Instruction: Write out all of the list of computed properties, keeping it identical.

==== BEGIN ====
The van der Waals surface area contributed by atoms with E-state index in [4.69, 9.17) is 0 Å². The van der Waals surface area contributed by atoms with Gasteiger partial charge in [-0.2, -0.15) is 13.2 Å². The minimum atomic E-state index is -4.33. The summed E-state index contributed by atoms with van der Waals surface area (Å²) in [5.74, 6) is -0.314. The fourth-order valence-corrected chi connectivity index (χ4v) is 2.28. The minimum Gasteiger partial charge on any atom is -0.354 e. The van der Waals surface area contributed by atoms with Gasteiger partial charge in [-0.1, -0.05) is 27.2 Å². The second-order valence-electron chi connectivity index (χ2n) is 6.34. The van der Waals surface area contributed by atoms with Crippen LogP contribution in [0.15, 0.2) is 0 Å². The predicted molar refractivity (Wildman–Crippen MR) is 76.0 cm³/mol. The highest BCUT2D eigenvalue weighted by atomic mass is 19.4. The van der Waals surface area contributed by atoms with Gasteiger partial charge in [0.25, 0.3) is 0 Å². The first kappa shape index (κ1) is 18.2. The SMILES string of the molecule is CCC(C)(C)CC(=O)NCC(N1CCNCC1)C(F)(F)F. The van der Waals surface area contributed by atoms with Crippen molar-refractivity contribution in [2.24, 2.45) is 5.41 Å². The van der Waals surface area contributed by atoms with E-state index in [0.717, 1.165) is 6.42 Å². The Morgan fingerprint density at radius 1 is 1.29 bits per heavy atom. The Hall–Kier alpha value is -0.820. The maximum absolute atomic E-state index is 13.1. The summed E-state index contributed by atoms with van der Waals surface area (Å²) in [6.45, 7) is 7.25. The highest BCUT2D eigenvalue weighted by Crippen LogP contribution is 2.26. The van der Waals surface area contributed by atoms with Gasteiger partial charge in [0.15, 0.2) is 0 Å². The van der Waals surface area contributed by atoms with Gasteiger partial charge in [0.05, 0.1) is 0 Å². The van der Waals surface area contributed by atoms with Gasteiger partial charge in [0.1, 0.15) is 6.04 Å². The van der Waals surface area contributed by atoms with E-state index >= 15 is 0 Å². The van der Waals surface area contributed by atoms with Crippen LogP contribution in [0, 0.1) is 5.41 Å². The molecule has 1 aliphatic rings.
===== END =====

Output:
The van der Waals surface area contributed by atoms with E-state index in [4.69, 9.17) is 0 Å². The van der Waals surface area contributed by atoms with Gasteiger partial charge in [-0.2, -0.15) is 13.2 Å². The minimum atomic E-state index is -4.33. The summed E-state index contributed by atoms with van der Waals surface area (Å²) in [5.74, 6) is -0.314. The fourth-order valence-corrected chi connectivity index (χ4v) is 2.28. The minimum Gasteiger partial charge on any atom is -0.354 e. The van der Waals surface area contributed by atoms with Gasteiger partial charge in [-0.1, -0.05) is 27.2 Å². The second-order valence-electron chi connectivity index (χ2n) is 6.34. The van der Waals surface area contributed by atoms with Crippen LogP contribution in [0.15, 0.2) is 0 Å². The predicted molar refractivity (Wildman–Crippen MR) is 76.0 cm³/mol. The highest BCUT2D eigenvalue weighted by atomic mass is 19.4. The van der Waals surface area contributed by atoms with Gasteiger partial charge in [0.25, 0.3) is 0 Å². The first kappa shape index (κ1) is 18.2. The SMILES string of the molecule is CCC(C)(C)CC(=O)NCC(N1CCNCC1)C(F)(F)F. The van der Waals surface area contributed by atoms with Crippen molar-refractivity contribution in [2.24, 2.45) is 5.41 Å². The van der Waals surface area contributed by atoms with E-state index in [0.717, 1.165) is 6.42 Å². The Morgan fingerprint density at radius 1 is 1.29 bits per heavy atom. The Hall–Kier alpha value is -0.820. The maximum absolute atomic E-state index is 13.1. The summed E-state index contributed by atoms with van der Waals surface area (Å²) in [6.45, 7) is 7.25. The highest BCUT2D eigenvalue weighted by Crippen LogP contribution is 2.26. The van der Waals surface area contributed by atoms with Gasteiger partial charge in [0.15, 0.2) is 0 Å². The van der Waals surface area contributed by atoms with Gasteiger partial charge in [0.05, 0.1) is 0 Å². The van der Waals surface area contributed by atoms with Gasteiger partial charge in [0.1, 0.15) is 6.04 Å². The van der Waals surface area contributed by atoms with E-state index >= 15 is 0 Å². The van der Waals surface area contributed by atoms with Crippen LogP contribution in [0, 0.1) is 5.41 Å². The molecule has 1 aliphatic rings.